My kids and I are very big fans of the marvel superhero movies. We have watched almost all of them, and they are for the most part great stories of the triumph of good versus evil, of the importance of making moral choices, and of the imperfection of humans. In short all of the Marvel characters have flaws. Some of them are little better than villains. But throughout the series the thread of choice and free will runs. At one point in one of the movies one of the “antiheroes” who is little better than the people he opposes is knocked to the ground and he gets up, dusts himself off, and starts after his opponent with revenge in his mind. He is brought up short by one of his companions calling out:
“Two or three times!”
“Excuse me?”
“Two or three times!”

“People think that being a superhero is something that you do every day, you get up, you brush your teeth, and you save the world. Really though what it comes down to is the two or three times that you make the right choice. That is what separates us from the villains.”
In the scripture today, Jesus is confronted with one of the two or three times that defines him. When his mother comes to him, to tell him of the problem at the wedding, you can almost feel the exasperation in his response. “Dear woman, why do you involve me? My time has not yet come!” Here we have Jesus, asked to step up, make a statement by performing a miracle, and start along a path that will lead inevitably towards sacrifice and death. Until this point, he has led a relatively uneventful life, a tradesman from an obscure village, quiet, unassuming, normal. What he is being asked to do changes everything. It is one of those defining moments, and he knows it.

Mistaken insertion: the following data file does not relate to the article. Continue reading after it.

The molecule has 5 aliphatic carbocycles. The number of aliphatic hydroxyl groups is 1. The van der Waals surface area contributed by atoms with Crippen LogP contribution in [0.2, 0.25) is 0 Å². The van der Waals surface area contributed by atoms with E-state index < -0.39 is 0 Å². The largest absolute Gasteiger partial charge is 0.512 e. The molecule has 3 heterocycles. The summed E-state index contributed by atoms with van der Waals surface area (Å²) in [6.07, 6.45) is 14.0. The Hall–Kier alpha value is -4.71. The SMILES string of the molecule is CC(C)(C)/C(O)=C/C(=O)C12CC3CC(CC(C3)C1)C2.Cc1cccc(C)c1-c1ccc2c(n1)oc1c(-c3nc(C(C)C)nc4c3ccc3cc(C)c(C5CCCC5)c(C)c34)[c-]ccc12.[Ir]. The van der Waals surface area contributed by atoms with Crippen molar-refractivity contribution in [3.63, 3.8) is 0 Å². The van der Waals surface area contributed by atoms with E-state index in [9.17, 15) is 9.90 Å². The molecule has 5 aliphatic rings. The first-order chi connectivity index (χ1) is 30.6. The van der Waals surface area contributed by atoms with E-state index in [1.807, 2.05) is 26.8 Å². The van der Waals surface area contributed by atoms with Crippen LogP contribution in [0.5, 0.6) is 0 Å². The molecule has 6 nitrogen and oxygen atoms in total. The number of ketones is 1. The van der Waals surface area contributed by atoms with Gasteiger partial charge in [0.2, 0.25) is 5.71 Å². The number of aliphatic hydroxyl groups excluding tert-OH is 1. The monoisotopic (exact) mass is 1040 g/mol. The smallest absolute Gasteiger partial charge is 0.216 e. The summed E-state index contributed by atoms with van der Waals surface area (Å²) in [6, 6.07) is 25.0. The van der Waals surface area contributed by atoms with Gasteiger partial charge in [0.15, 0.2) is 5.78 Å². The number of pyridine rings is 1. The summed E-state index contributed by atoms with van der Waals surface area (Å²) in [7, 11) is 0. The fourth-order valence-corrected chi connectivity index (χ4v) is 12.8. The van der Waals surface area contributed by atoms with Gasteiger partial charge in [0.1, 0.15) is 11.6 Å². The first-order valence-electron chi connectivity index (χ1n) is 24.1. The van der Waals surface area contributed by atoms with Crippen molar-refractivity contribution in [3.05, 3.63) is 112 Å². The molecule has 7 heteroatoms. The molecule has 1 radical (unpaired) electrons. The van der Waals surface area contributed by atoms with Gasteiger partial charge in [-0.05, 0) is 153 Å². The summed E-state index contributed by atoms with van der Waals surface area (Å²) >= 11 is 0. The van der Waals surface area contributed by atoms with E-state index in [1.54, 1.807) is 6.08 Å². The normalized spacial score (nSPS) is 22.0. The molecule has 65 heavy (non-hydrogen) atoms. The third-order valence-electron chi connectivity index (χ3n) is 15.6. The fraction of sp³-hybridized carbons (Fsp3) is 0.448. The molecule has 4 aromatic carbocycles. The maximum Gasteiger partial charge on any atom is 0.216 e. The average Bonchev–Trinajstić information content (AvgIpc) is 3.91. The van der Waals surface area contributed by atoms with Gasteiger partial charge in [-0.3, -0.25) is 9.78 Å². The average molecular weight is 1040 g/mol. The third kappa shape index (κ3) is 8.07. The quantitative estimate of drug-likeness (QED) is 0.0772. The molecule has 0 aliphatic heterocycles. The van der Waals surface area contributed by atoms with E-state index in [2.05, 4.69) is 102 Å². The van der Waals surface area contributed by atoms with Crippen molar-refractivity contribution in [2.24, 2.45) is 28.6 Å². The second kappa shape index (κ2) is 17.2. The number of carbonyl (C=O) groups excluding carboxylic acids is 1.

Often when we are confronted by these defining moments, they are commonplace, a part of our lives and we do not see their significance until much later. I had one of these defining moments and I want to talk about that now.
A little more than 20 years ago, I was living a quiet, life, in my mid-thirties, I was quietly following along a path of least resistance, going to work, living alone on a quiet street, not really having much impact, either on myself or others. Life was easy. I had had goals; they hadn’t really worked out and I had pretty much given up on anything ever changing. One of my neighbors liked to garden and also had a small dog and I had become casual friends with her due to our common interests. She was in a bit of a bind, she led a small youth group, and needed a couple of people to help for one of her events. She asked me if I was interested in helping. I said yes.
Such a small word, such a small decision, how was I to know what a change that one decision would make to my life. From that choice, my life was turned 180 degrees. I became involved in my community and as a result over the past 20 or so years, I have:
Met my life partner
Raised and continue to raise our family
Changed careers
And countless other things.
None of this would have happened without that one choice, one of those two or three choices that define who I am.
So, where did that choice come from? Who was the person who gave me that choice? How did it happen?